Friends in Haiti have told Paris they are witnessing “a complete disaster.”
“I think it’s going to take years for the country to recover,” she said.
Brian Corbin, director of Catholic Charities Services and diocesan director of Catholic Relief Services (CRS), said he and Bishop Thomas Tobin, former bishop of the Catholic Diocese of Youngstown, visited Haiti in 2004. They went because Bishop Tobin was on the CRS board at the time.
His trip for CRS involved visiting Haitians who crossed the border to work in Dominican Republic, the other country on the island of Hispaniola.
Corbin said CRS dealt with issues of water, health, housing and advocacy.
“It’s overwhelming work ... there is so much poverty,” he said.
He noted part of the problem is that the Haitian government issues no identification papers for people.
“No papers, no identification, and they can get no services,” Corbin said.
“Without a lot of help from people around the world, there won’t be recovery from this,” Corbin said.
Sister Joanne Garder, director of communications for the Sisters of the Humility of Mary, said Sister Judy Dohner, originally from Akron, works at a clinic near Fondwa in Haiti, about 90 minutes from Port-au-Prince.
“She’s a nurse and works in a clinic there,” Sister Gardner said.
“We talked with her yesterday [Tuesday] on a conference call before the earthquake,” Sister Gardner said. But there has been no word from Sister Dohner since then. “
“We’re waiting to hear from her.”
HOW TO HELP
The American Red Cross has pledged an initial $200,000 to assist communities impacted by the earthquake in Haiti, and is prepared to take further action as local responders assess the situation. “Initial reports indicate widespread damage in Port au Prince, with continuing aftershocks,” says Tracy Reines, director of international disaster response for the American Red Cross. “As with most earthquakes, we expect to see immediate needs for food, water, temporary shelter, medical services and emotional support.”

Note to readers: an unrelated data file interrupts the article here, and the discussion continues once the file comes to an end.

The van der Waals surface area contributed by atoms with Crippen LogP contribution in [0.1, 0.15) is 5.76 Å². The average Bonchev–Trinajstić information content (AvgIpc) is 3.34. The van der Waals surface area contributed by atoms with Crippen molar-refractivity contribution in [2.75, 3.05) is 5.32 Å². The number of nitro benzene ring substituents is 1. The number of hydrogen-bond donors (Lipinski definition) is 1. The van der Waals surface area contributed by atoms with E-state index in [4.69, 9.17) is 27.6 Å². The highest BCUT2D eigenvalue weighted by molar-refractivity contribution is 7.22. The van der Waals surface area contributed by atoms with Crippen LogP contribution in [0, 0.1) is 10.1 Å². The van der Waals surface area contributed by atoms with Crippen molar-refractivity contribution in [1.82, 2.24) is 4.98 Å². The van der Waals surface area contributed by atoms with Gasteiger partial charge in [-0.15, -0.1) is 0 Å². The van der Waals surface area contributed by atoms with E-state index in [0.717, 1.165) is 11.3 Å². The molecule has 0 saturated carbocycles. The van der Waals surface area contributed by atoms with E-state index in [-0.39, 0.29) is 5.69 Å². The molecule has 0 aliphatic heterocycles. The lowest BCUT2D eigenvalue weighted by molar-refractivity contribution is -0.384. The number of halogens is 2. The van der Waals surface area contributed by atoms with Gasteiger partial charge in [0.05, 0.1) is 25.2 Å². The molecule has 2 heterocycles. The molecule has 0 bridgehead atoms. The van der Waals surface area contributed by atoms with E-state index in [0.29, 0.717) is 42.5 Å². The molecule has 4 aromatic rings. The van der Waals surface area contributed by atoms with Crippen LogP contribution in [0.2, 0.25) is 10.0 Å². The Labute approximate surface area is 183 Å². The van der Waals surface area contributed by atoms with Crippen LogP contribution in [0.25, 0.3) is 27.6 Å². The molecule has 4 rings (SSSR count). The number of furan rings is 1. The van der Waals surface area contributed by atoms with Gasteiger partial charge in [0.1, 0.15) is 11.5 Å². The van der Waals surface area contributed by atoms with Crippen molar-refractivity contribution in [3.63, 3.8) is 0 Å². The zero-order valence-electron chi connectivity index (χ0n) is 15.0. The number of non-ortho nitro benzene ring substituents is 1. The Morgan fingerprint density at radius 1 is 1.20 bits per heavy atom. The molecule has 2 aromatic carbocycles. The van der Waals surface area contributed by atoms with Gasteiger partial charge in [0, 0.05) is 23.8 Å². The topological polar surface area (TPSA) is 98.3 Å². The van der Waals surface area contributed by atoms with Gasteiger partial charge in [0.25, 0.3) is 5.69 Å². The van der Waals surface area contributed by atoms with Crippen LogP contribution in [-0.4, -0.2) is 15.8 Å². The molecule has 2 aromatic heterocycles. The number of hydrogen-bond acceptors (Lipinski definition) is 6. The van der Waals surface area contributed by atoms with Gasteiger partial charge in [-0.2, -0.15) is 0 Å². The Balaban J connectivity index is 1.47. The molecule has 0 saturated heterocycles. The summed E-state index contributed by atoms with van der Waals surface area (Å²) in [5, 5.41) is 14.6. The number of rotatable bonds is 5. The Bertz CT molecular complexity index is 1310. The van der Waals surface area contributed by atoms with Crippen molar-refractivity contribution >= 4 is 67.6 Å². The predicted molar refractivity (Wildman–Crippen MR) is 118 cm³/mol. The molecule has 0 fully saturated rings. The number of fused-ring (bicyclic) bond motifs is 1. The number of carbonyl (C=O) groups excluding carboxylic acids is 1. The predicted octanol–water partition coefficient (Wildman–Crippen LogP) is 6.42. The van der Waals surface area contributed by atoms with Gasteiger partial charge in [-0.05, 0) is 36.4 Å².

Response: The international American Red Cross has made available all of the relief supplies from its warehouse in Panama, which would provide for basic needs for about 5,000 families. It is deploying a disaster management specialist to Haiti, and has additional disaster specialists on standby if needed. The American Red Cross has an extensive partnership with the Haitian Red Cross, which is expected to lead the Red Cross response to the earthquake. The Red Cross is not accepting volunteers to travel to Haiti.
Red Cross donations: Mahoning, Trumbull and North Columbiana chapters are accepting money donations. Send donations, earmarked for Haiti relief, to: Mahoning Chapter Red Cross, 8392 Tod Ave., Boardman, Ohio 44512, (330) 726-6063; Trumbull Chapter, 661 Mahoning Ave. NW, Warren, Ohio 44483, (330) 392-2551; or North Columbiana County, 5843 Ohio 45, Lisbon, Ohio 44432-9396, (330) 424-6610. Visit www.redcross.org to make a donation.
Catholic Relief Services: The Catholic Diocese of Youngstown is accepting monetary donations to support the work of Catholic Relief Services (CRS) in Haiti. CRS is the official overseas relief and development agency of U.S. Catholic bishops, which provides emergency assistance. Send donations, earmarked for Haitian Earthquake Fund, to Catholic Relief Services, in care of the Office of Social Action, Catholic Diocese of Youngstown, 144 W. Wood St., Youngstown, Ohio, 44503. For information, call Brian Corbin, diocesan director of CRS, at (330) 744-8451, ext. 320.
Catholic Medical Mission Board: The organization is accepting donations. Monetary contributions can be made by sending checks, payable to CMMB-Haiti, to CMMB, 10 West 17th St. New York City, N.Y., 10011, or by calling (800) 678 5659. Pledges can also be made via the CMMB Web site at www.cmmb.org. Donated medicines and medical supplies are also being accepted by CMMB. To make these donations, contact Kathy Tebbett at (212) 242-7757. CMMB has worked in Haiti since 1912 when its founder, Dr. Paluel Flagg, went there to help those suffering from leprosy, and maintains a key office there. Overall, 96% of donations received by CMMB are directly applied to services to help those in need.
Youngstown-Warren Air Reserve Station: “Although the 910th Airlift Wing has not received a tasking in support of Haiti relief efforts, we have aircraft and personnel ready to serve when called,” said Col. Karl McGregor, 910th Airlift Wing Commander, in Vienna.
To Check the welfare of friends, relatives: People trying to locate U.S. citizens living or traveling in Haiti should contact the U.S. Department of State, Office of Overseas Citizens Services, at (888) 407-4747 or (202) 647-5225.